Before anyone starts reading, I want to make the fact clear that I consider myself an equalist, someone who wants both men and women to have equal rights, equal pay and equal opportunities in all aspects of life. I just personally don’t like the word feminism (most likely due to the recent negativity around it), and think equalism is a better word for how I feel. But I certainly don’t want to achieve it in the same way as this guy. *Legend of Korra reference*
The present problems
In today’s society, there seems to be a perceived gender bias in regard to the engineering and technology industries. The perception today is that these fields are a man’s domain. The majority of jobs are held by men, the men in these jobs are generally reluctant to accepting more women into the workforce and women are subject to second class consideration when it comes to engineering and technological education and careers. Of course these are sweeping generalizations and by no means apply to every case. How much of these perceptions are substantiated by evidence? Let’s find out. The only non subjective measurement we can analyze is gender job distribution which according to Google Diversity for the US operations, is 17% women and 83% men. Apple US has 20% women and 80% men in their tech department, more US diversity can be seen here in this awesome infographic. In Australia, according to the AWPA ICT Workforce Study, “Women occupy less than 20 per cent of positions in the majority of ICT occupations”. So there is definitely credibility to this claim.
Now, some people have performed survey’s to gauge women’s responses to the subjective assumptions (discrimination and exclusion) and each have had varying results. The Australian Computer Society conducted a survey in 2012 of over 2250 ICT professionals finding that “46.8 per cent of female respondents experienced some form of discrimination when applying for a job, and that 37.2 per cent of these respondents report the discrimination being based on their gender.” This is the only specific study I could find. So my conclusion is not entirely representative of the entire industry. If someone knows of any other studies please share them. However I could find this timeline of sexist incidents in the following communities:
- Technology industry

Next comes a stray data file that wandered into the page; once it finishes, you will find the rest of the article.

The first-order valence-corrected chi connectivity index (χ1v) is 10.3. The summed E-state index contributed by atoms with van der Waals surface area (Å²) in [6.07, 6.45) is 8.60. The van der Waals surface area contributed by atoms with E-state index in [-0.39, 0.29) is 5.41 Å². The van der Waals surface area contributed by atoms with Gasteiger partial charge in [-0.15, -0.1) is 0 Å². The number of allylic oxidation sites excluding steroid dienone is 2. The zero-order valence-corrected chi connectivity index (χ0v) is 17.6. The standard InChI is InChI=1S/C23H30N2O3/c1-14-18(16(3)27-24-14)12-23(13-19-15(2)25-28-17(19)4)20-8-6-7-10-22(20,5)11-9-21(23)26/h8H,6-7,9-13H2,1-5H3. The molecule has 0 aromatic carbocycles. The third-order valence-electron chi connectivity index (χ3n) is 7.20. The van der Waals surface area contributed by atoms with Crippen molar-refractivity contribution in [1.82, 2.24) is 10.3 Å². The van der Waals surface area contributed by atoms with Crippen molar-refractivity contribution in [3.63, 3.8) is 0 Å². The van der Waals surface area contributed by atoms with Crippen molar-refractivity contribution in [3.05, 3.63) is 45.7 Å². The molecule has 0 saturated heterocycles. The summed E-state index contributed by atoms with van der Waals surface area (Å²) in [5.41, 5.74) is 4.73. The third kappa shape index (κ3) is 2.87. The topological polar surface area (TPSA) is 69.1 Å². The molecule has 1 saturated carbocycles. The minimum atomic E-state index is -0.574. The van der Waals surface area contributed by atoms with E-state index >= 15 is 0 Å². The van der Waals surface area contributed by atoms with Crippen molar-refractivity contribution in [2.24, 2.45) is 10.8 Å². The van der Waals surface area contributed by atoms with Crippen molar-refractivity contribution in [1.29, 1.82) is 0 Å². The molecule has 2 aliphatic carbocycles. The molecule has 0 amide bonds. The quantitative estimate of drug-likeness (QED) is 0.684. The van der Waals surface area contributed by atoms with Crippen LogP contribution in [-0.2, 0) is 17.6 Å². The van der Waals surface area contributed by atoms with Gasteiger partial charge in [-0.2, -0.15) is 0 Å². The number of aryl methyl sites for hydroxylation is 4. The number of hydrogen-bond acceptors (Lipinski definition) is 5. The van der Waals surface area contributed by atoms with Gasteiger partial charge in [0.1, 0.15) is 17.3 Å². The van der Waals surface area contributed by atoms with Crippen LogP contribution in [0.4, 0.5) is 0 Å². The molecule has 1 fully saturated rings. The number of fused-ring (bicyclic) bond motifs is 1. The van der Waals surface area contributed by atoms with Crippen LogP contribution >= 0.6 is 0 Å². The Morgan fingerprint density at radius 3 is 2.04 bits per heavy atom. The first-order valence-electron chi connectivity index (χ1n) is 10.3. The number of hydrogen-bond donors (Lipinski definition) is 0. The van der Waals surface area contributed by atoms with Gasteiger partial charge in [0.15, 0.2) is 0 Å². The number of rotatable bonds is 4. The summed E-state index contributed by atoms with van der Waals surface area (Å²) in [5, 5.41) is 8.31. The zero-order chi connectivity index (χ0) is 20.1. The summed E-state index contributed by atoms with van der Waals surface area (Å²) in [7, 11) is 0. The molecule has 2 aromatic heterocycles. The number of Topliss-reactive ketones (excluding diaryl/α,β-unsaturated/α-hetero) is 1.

- Free and open source software
- Comic Book Fandom
- Science Fiction Fandom
The entire list of known incidents for 2014 doesn’t even fit on the whole computer screen! Returning back to the Computer Society Study, we can see some people feel they are being discriminated and others do not. The fact that there are a large proportion of women feel inequality in the workforce and not just 1 or 2, renders this quite an important issue to be considered.
Why we have these problems in the first place
Essentially, recent studies and statistics are showing that the number of women pursuing careers in computer science is decreasing. This could be attributed to a variety of factors, I’ll speculate a few now. 1. Negative attitudes and stereotypes about computing careers among high school students. 2. Lack of exposure to CS at an early age. Essentially I think that boys and girls are encouraged in different directions to each other, ones which ultimately have an impact upon their future interests and career prospects. It could be deliberate or even unintentional.
Why its a good thing that we have more diversity
Why I’m writing this
I’m not writing this to prove to those who think there is a problem, that there isn’t one, because it’s clear to a lot of people that there is a definite problem of gender equality in the tech industry. People accept this and have been and are continuing to put into place solutions to fix these problems. Instead, I’m writing this to talk about the solutions already in place to attempt to overcome the bias and make society a more equal place. I’m narrowing my focus specifically on the solutions targeted towards getting young girls interested in computing.
What one solution is